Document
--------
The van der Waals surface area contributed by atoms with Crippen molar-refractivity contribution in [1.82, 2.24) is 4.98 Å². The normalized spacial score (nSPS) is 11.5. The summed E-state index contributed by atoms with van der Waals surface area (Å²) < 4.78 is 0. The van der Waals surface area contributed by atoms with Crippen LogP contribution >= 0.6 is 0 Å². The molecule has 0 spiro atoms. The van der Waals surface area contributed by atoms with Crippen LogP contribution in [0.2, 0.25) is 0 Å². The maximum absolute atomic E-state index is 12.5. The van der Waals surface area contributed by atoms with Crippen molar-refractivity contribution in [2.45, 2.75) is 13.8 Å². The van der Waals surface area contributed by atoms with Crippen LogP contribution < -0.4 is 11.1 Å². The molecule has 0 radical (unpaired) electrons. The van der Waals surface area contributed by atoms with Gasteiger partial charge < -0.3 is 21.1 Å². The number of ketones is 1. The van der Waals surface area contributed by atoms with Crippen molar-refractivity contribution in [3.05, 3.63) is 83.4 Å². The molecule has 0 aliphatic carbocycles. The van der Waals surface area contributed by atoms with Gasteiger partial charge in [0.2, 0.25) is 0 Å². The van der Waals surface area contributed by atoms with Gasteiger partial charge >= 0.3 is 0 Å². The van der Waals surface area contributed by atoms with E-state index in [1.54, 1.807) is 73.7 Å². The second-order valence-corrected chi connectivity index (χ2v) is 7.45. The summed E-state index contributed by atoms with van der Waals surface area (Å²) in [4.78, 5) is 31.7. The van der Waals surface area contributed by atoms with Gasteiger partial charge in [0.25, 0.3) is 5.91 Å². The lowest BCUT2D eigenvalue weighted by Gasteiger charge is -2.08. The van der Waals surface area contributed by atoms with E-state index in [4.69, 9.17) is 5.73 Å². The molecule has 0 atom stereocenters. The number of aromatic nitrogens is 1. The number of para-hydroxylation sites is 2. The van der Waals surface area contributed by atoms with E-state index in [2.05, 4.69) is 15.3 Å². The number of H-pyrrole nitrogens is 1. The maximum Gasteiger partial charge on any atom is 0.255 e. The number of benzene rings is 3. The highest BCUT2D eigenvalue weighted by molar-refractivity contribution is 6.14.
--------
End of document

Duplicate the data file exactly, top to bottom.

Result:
The van der Waals surface area contributed by atoms with Crippen molar-refractivity contribution in [1.82, 2.24) is 4.98 Å². The normalized spacial score (nSPS) is 11.5. The summed E-state index contributed by atoms with van der Waals surface area (Å²) < 4.78 is 0. The van der Waals surface area contributed by atoms with Crippen LogP contribution >= 0.6 is 0 Å². The molecule has 0 spiro atoms. The van der Waals surface area contributed by atoms with Crippen LogP contribution in [0.2, 0.25) is 0 Å². The maximum absolute atomic E-state index is 12.5. The van der Waals surface area contributed by atoms with Crippen molar-refractivity contribution in [2.45, 2.75) is 13.8 Å². The van der Waals surface area contributed by atoms with Crippen LogP contribution < -0.4 is 11.1 Å². The molecule has 0 radical (unpaired) electrons. The van der Waals surface area contributed by atoms with Gasteiger partial charge < -0.3 is 21.1 Å². The number of ketones is 1. The van der Waals surface area contributed by atoms with Crippen molar-refractivity contribution in [3.05, 3.63) is 83.4 Å². The molecule has 0 aliphatic carbocycles. The van der Waals surface area contributed by atoms with Gasteiger partial charge in [0.2, 0.25) is 0 Å². The van der Waals surface area contributed by atoms with Gasteiger partial charge >= 0.3 is 0 Å². The van der Waals surface area contributed by atoms with E-state index in [1.54, 1.807) is 73.7 Å². The second-order valence-corrected chi connectivity index (χ2v) is 7.45. The summed E-state index contributed by atoms with van der Waals surface area (Å²) in [4.78, 5) is 31.7. The van der Waals surface area contributed by atoms with Gasteiger partial charge in [0.25, 0.3) is 5.91 Å². The lowest BCUT2D eigenvalue weighted by Gasteiger charge is -2.08. The van der Waals surface area contributed by atoms with E-state index in [4.69, 9.17) is 5.73 Å². The molecule has 0 atom stereocenters. The number of aromatic nitrogens is 1. The number of para-hydroxylation sites is 2. The van der Waals surface area contributed by atoms with E-state index in [2.05, 4.69) is 15.3 Å². The number of H-pyrrole nitrogens is 1. The maximum Gasteiger partial charge on any atom is 0.255 e. The number of benzene rings is 3. The highest BCUT2D eigenvalue weighted by molar-refractivity contribution is 6.14.